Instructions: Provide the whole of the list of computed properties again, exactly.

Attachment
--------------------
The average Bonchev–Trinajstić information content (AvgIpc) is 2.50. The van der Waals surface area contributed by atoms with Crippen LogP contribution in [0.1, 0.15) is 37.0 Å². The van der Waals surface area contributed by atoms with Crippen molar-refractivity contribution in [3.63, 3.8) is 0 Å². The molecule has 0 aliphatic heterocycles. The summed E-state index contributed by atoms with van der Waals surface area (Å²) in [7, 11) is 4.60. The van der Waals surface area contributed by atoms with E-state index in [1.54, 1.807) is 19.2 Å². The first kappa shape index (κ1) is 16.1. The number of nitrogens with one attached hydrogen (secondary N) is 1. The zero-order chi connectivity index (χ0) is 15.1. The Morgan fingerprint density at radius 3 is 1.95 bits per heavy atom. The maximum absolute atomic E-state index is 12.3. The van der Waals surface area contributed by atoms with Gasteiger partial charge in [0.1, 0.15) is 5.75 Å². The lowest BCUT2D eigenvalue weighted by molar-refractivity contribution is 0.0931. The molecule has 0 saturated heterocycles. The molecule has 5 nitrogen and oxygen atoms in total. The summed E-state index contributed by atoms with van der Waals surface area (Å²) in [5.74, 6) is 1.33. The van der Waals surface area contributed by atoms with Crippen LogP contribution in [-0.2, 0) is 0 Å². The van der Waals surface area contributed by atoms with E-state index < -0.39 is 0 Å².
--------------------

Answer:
The average Bonchev–Trinajstić information content (AvgIpc) is 2.50. The van der Waals surface area contributed by atoms with Crippen LogP contribution in [0.1, 0.15) is 37.0 Å². The van der Waals surface area contributed by atoms with Crippen molar-refractivity contribution in [3.63, 3.8) is 0 Å². The molecule has 0 aliphatic heterocycles. The summed E-state index contributed by atoms with van der Waals surface area (Å²) in [7, 11) is 4.60. The van der Waals surface area contributed by atoms with E-state index in [1.54, 1.807) is 19.2 Å². The first kappa shape index (κ1) is 16.1. The number of nitrogens with one attached hydrogen (secondary N) is 1. The zero-order chi connectivity index (χ0) is 15.1. The Morgan fingerprint density at radius 3 is 1.95 bits per heavy atom. The maximum absolute atomic E-state index is 12.3. The van der Waals surface area contributed by atoms with Gasteiger partial charge in [0.1, 0.15) is 5.75 Å². The lowest BCUT2D eigenvalue weighted by molar-refractivity contribution is 0.0931. The molecule has 0 saturated heterocycles. The molecule has 5 nitrogen and oxygen atoms in total. The summed E-state index contributed by atoms with van der Waals surface area (Å²) in [5.74, 6) is 1.33. The van der Waals surface area contributed by atoms with Crippen LogP contribution in [-0.2, 0) is 0 Å². The van der Waals surface area contributed by atoms with E-state index < -0.39 is 0 Å².